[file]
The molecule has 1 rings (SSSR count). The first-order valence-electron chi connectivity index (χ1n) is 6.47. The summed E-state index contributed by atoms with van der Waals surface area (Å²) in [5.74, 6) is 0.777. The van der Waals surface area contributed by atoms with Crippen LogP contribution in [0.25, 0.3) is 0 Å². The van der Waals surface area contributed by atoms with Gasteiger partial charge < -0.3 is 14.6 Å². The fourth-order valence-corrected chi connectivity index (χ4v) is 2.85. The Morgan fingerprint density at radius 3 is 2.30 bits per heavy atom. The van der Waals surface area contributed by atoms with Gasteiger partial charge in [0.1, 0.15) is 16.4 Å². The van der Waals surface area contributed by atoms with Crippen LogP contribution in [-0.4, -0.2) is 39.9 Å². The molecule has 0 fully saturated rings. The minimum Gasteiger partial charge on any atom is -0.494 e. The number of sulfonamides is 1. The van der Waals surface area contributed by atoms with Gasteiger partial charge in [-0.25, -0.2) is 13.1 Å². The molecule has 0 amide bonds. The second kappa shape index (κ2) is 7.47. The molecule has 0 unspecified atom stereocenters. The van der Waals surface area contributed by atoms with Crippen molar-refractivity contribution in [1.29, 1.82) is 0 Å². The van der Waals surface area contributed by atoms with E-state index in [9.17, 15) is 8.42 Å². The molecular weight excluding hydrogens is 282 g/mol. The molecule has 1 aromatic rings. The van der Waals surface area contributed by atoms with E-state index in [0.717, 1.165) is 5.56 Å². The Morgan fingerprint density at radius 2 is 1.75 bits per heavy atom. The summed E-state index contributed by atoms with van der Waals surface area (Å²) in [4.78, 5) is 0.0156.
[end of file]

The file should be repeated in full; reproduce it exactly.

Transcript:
The molecule has 1 rings (SSSR count). The first-order valence-electron chi connectivity index (χ1n) is 6.47. The summed E-state index contributed by atoms with van der Waals surface area (Å²) in [5.74, 6) is 0.777. The van der Waals surface area contributed by atoms with Crippen LogP contribution in [0.25, 0.3) is 0 Å². The van der Waals surface area contributed by atoms with Gasteiger partial charge < -0.3 is 14.6 Å². The fourth-order valence-corrected chi connectivity index (χ4v) is 2.85. The Morgan fingerprint density at radius 3 is 2.30 bits per heavy atom. The van der Waals surface area contributed by atoms with Gasteiger partial charge in [0.1, 0.15) is 16.4 Å². The van der Waals surface area contributed by atoms with Crippen LogP contribution in [-0.4, -0.2) is 39.9 Å². The molecule has 0 fully saturated rings. The minimum Gasteiger partial charge on any atom is -0.494 e. The number of sulfonamides is 1. The van der Waals surface area contributed by atoms with Gasteiger partial charge in [-0.25, -0.2) is 13.1 Å². The molecule has 0 amide bonds. The second kappa shape index (κ2) is 7.47. The molecule has 0 unspecified atom stereocenters. The van der Waals surface area contributed by atoms with Crippen molar-refractivity contribution in [1.29, 1.82) is 0 Å². The van der Waals surface area contributed by atoms with E-state index in [9.17, 15) is 8.42 Å². The molecular weight excluding hydrogens is 282 g/mol. The molecule has 1 aromatic rings. The van der Waals surface area contributed by atoms with E-state index in [0.717, 1.165) is 5.56 Å². The Morgan fingerprint density at radius 2 is 1.75 bits per heavy atom. The summed E-state index contributed by atoms with van der Waals surface area (Å²) in [4.78, 5) is 0.0156.